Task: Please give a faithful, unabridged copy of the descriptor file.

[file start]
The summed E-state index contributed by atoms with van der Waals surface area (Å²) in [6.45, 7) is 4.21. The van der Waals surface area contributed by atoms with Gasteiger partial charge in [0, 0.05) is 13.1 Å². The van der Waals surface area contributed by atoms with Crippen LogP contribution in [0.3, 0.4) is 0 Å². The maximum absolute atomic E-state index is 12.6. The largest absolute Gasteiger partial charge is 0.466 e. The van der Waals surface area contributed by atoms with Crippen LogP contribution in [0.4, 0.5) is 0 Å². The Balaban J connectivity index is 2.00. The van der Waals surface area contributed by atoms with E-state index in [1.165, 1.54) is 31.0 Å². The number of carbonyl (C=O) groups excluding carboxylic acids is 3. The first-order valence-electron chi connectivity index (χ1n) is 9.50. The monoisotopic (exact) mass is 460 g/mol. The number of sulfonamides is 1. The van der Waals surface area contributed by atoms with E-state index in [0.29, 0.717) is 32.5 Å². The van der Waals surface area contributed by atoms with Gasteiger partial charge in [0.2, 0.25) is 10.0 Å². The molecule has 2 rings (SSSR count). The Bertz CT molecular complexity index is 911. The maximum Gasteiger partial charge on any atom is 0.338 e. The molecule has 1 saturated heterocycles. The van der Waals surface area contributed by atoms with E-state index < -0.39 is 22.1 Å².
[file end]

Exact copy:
The summed E-state index contributed by atoms with van der Waals surface area (Å²) in [6.45, 7) is 4.21. The van der Waals surface area contributed by atoms with Gasteiger partial charge in [0, 0.05) is 13.1 Å². The van der Waals surface area contributed by atoms with Crippen LogP contribution in [0.3, 0.4) is 0 Å². The maximum absolute atomic E-state index is 12.6. The largest absolute Gasteiger partial charge is 0.466 e. The van der Waals surface area contributed by atoms with Crippen LogP contribution in [0.4, 0.5) is 0 Å². The Balaban J connectivity index is 2.00. The van der Waals surface area contributed by atoms with E-state index in [1.165, 1.54) is 31.0 Å². The number of carbonyl (C=O) groups excluding carboxylic acids is 3. The first-order valence-electron chi connectivity index (χ1n) is 9.50. The monoisotopic (exact) mass is 460 g/mol. The number of sulfonamides is 1. The van der Waals surface area contributed by atoms with E-state index in [0.29, 0.717) is 32.5 Å². The van der Waals surface area contributed by atoms with Gasteiger partial charge in [0.2, 0.25) is 10.0 Å². The molecule has 2 rings (SSSR count). The Bertz CT molecular complexity index is 911. The maximum Gasteiger partial charge on any atom is 0.338 e. The molecule has 1 saturated heterocycles. The van der Waals surface area contributed by atoms with E-state index < -0.39 is 22.1 Å².